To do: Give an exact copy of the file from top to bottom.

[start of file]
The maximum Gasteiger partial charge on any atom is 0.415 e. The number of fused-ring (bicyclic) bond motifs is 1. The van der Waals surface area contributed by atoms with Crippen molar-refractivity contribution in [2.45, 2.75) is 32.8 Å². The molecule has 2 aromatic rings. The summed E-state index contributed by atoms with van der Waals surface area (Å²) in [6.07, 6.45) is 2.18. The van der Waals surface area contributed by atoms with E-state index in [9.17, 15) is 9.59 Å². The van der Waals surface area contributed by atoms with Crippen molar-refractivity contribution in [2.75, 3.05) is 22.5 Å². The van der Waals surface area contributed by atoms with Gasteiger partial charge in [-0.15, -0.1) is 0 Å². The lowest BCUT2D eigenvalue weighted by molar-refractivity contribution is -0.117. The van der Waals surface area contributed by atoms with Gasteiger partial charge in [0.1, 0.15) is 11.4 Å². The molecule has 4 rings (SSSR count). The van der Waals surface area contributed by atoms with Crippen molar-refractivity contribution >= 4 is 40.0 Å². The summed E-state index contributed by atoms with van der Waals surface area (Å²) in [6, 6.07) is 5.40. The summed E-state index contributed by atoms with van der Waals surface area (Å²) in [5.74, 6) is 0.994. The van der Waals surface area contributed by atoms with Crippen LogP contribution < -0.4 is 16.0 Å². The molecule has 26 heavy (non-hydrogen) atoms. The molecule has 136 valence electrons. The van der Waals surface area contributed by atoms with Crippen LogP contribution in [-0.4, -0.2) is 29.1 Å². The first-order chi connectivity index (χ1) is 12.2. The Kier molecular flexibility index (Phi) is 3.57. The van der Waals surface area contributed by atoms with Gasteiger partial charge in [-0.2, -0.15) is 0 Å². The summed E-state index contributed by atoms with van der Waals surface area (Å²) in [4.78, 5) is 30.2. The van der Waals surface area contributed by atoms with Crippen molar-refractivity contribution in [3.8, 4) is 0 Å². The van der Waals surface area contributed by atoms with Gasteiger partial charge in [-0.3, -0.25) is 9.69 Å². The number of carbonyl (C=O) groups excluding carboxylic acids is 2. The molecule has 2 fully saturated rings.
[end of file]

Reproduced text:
The maximum Gasteiger partial charge on any atom is 0.415 e. The number of fused-ring (bicyclic) bond motifs is 1. The van der Waals surface area contributed by atoms with Crippen molar-refractivity contribution in [2.45, 2.75) is 32.8 Å². The molecule has 2 aromatic rings. The summed E-state index contributed by atoms with van der Waals surface area (Å²) in [6.07, 6.45) is 2.18. The van der Waals surface area contributed by atoms with E-state index in [9.17, 15) is 9.59 Å². The van der Waals surface area contributed by atoms with Crippen molar-refractivity contribution in [2.75, 3.05) is 22.5 Å². The van der Waals surface area contributed by atoms with Gasteiger partial charge in [-0.15, -0.1) is 0 Å². The lowest BCUT2D eigenvalue weighted by molar-refractivity contribution is -0.117. The van der Waals surface area contributed by atoms with Gasteiger partial charge in [0.1, 0.15) is 11.4 Å². The molecule has 4 rings (SSSR count). The van der Waals surface area contributed by atoms with Crippen molar-refractivity contribution >= 4 is 40.0 Å². The summed E-state index contributed by atoms with van der Waals surface area (Å²) in [6, 6.07) is 5.40. The summed E-state index contributed by atoms with van der Waals surface area (Å²) in [5.74, 6) is 0.994. The van der Waals surface area contributed by atoms with Crippen LogP contribution < -0.4 is 16.0 Å². The molecule has 26 heavy (non-hydrogen) atoms. The molecule has 136 valence electrons. The van der Waals surface area contributed by atoms with Crippen LogP contribution in [-0.4, -0.2) is 29.1 Å². The first-order chi connectivity index (χ1) is 12.2. The Kier molecular flexibility index (Phi) is 3.57. The van der Waals surface area contributed by atoms with Gasteiger partial charge in [-0.2, -0.15) is 0 Å². The summed E-state index contributed by atoms with van der Waals surface area (Å²) in [4.78, 5) is 30.2. The van der Waals surface area contributed by atoms with Crippen molar-refractivity contribution in [3.8, 4) is 0 Å². The van der Waals surface area contributed by atoms with Gasteiger partial charge in [-0.3, -0.25) is 9.69 Å². The number of carbonyl (C=O) groups excluding carboxylic acids is 2. The molecule has 2 fully saturated rings.